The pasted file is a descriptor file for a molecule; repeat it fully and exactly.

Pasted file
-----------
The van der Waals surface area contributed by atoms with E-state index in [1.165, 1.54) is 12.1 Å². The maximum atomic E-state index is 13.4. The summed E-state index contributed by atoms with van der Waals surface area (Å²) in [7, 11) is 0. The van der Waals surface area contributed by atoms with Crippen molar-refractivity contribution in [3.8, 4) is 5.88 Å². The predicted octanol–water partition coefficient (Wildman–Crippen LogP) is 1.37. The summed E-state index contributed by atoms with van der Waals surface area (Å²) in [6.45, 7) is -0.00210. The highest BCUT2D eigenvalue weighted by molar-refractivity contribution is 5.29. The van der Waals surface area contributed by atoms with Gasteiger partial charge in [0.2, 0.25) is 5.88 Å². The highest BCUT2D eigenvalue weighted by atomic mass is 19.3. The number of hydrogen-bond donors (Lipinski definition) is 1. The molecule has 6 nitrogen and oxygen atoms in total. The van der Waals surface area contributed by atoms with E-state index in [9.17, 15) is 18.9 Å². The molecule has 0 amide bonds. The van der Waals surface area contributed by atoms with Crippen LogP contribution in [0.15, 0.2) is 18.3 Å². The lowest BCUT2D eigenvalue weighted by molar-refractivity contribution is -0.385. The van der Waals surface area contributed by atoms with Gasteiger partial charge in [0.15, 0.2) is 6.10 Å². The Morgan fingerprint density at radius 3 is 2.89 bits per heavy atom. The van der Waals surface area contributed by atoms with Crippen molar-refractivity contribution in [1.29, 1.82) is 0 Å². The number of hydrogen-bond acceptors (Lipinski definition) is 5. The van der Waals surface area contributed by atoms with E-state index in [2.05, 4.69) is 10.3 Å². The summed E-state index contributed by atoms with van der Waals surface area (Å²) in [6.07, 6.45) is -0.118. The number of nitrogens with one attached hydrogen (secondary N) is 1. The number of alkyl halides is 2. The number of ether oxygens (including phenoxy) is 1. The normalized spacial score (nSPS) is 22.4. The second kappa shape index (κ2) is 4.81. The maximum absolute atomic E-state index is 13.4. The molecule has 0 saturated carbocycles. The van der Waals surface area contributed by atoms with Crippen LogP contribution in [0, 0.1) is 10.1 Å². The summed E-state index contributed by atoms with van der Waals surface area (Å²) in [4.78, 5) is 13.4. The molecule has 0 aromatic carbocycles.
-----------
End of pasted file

The van der Waals surface area contributed by atoms with E-state index in [1.165, 1.54) is 12.1 Å². The maximum atomic E-state index is 13.4. The summed E-state index contributed by atoms with van der Waals surface area (Å²) in [7, 11) is 0. The van der Waals surface area contributed by atoms with Crippen molar-refractivity contribution in [3.8, 4) is 5.88 Å². The predicted octanol–water partition coefficient (Wildman–Crippen LogP) is 1.37. The summed E-state index contributed by atoms with van der Waals surface area (Å²) in [6.45, 7) is -0.00210. The highest BCUT2D eigenvalue weighted by molar-refractivity contribution is 5.29. The van der Waals surface area contributed by atoms with Gasteiger partial charge in [0.2, 0.25) is 5.88 Å². The highest BCUT2D eigenvalue weighted by atomic mass is 19.3. The number of hydrogen-bond donors (Lipinski definition) is 1. The molecule has 6 nitrogen and oxygen atoms in total. The van der Waals surface area contributed by atoms with E-state index in [9.17, 15) is 18.9 Å². The molecule has 0 amide bonds. The van der Waals surface area contributed by atoms with Crippen LogP contribution in [0.15, 0.2) is 18.3 Å². The lowest BCUT2D eigenvalue weighted by molar-refractivity contribution is -0.385. The van der Waals surface area contributed by atoms with Gasteiger partial charge in [0.15, 0.2) is 6.10 Å². The Morgan fingerprint density at radius 3 is 2.89 bits per heavy atom. The van der Waals surface area contributed by atoms with Crippen molar-refractivity contribution in [1.29, 1.82) is 0 Å². The number of hydrogen-bond acceptors (Lipinski definition) is 5. The van der Waals surface area contributed by atoms with E-state index in [2.05, 4.69) is 10.3 Å². The summed E-state index contributed by atoms with van der Waals surface area (Å²) in [6.07, 6.45) is -0.118. The number of nitrogens with one attached hydrogen (secondary N) is 1. The number of alkyl halides is 2. The number of ether oxygens (including phenoxy) is 1. The normalized spacial score (nSPS) is 22.4. The second kappa shape index (κ2) is 4.81. The maximum absolute atomic E-state index is 13.4. The molecule has 0 saturated carbocycles. The van der Waals surface area contributed by atoms with Crippen LogP contribution in [0, 0.1) is 10.1 Å². The summed E-state index contributed by atoms with van der Waals surface area (Å²) in [4.78, 5) is 13.4. The molecule has 0 aromatic carbocycles.